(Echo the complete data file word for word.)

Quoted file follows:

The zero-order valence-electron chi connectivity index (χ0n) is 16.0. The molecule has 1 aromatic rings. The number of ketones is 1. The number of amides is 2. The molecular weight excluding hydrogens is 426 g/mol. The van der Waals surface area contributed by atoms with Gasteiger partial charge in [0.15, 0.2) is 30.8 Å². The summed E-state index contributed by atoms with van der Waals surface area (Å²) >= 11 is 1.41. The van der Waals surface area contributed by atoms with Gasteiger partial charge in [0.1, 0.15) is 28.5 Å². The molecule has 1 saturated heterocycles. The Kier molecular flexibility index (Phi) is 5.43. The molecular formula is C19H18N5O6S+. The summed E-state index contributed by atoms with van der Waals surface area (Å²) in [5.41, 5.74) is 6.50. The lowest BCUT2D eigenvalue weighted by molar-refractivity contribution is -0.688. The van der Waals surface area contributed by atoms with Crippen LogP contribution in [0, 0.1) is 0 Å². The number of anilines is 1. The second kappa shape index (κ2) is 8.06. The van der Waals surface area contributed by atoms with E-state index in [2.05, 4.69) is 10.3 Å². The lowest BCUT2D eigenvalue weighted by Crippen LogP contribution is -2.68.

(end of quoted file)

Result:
The zero-order valence-electron chi connectivity index (χ0n) is 16.0. The molecule has 1 aromatic rings. The number of ketones is 1. The number of amides is 2. The molecular weight excluding hydrogens is 426 g/mol. The van der Waals surface area contributed by atoms with Gasteiger partial charge in [0.15, 0.2) is 30.8 Å². The summed E-state index contributed by atoms with van der Waals surface area (Å²) >= 11 is 1.41. The van der Waals surface area contributed by atoms with Gasteiger partial charge in [0.1, 0.15) is 28.5 Å². The molecule has 1 saturated heterocycles. The Kier molecular flexibility index (Phi) is 5.43. The molecular formula is C19H18N5O6S+. The summed E-state index contributed by atoms with van der Waals surface area (Å²) in [5.41, 5.74) is 6.50. The lowest BCUT2D eigenvalue weighted by molar-refractivity contribution is -0.688. The van der Waals surface area contributed by atoms with Crippen LogP contribution in [0, 0.1) is 0 Å². The number of anilines is 1. The second kappa shape index (κ2) is 8.06. The van der Waals surface area contributed by atoms with E-state index in [2.05, 4.69) is 10.3 Å². The lowest BCUT2D eigenvalue weighted by Crippen LogP contribution is -2.68.